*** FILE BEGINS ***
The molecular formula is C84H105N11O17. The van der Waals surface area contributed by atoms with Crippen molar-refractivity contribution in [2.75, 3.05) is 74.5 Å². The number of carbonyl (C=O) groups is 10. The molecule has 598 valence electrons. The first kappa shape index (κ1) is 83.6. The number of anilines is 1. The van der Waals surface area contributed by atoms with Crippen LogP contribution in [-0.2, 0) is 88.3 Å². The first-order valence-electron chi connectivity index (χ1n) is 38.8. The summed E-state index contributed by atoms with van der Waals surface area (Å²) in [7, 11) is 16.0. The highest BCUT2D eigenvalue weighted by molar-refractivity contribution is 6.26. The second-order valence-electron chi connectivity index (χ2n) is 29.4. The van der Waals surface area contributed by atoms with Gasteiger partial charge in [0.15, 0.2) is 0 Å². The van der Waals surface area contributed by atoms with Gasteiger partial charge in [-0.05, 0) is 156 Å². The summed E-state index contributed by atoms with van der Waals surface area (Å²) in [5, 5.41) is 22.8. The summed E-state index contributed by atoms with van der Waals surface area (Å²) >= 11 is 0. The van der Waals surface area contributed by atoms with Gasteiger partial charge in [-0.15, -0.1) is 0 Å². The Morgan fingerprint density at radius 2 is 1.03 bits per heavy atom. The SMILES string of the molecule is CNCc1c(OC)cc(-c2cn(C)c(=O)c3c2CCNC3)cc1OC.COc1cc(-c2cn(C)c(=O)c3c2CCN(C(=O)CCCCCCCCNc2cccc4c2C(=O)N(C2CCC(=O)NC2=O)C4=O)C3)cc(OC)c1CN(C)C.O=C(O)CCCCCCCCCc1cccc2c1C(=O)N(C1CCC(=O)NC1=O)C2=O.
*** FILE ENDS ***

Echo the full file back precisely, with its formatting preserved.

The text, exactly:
The molecular formula is C84H105N11O17. The van der Waals surface area contributed by atoms with Crippen molar-refractivity contribution in [2.75, 3.05) is 74.5 Å². The number of carbonyl (C=O) groups is 10. The molecule has 598 valence electrons. The first kappa shape index (κ1) is 83.6. The number of anilines is 1. The van der Waals surface area contributed by atoms with Crippen LogP contribution in [-0.2, 0) is 88.3 Å². The first-order valence-electron chi connectivity index (χ1n) is 38.8. The summed E-state index contributed by atoms with van der Waals surface area (Å²) in [7, 11) is 16.0. The highest BCUT2D eigenvalue weighted by molar-refractivity contribution is 6.26. The second-order valence-electron chi connectivity index (χ2n) is 29.4. The van der Waals surface area contributed by atoms with Gasteiger partial charge in [0.15, 0.2) is 0 Å². The van der Waals surface area contributed by atoms with Gasteiger partial charge in [-0.05, 0) is 156 Å². The summed E-state index contributed by atoms with van der Waals surface area (Å²) in [5, 5.41) is 22.8. The summed E-state index contributed by atoms with van der Waals surface area (Å²) >= 11 is 0. The van der Waals surface area contributed by atoms with Gasteiger partial charge in [-0.15, -0.1) is 0 Å². The Morgan fingerprint density at radius 2 is 1.03 bits per heavy atom. The SMILES string of the molecule is CNCc1c(OC)cc(-c2cn(C)c(=O)c3c2CCNC3)cc1OC.COc1cc(-c2cn(C)c(=O)c3c2CCN(C(=O)CCCCCCCCNc2cccc4c2C(=O)N(C2CCC(=O)NC2=O)C4=O)C3)cc(OC)c1CN(C)C.O=C(O)CCCCCCCCCc1cccc2c1C(=O)N(C1CCC(=O)NC1=O)C2=O.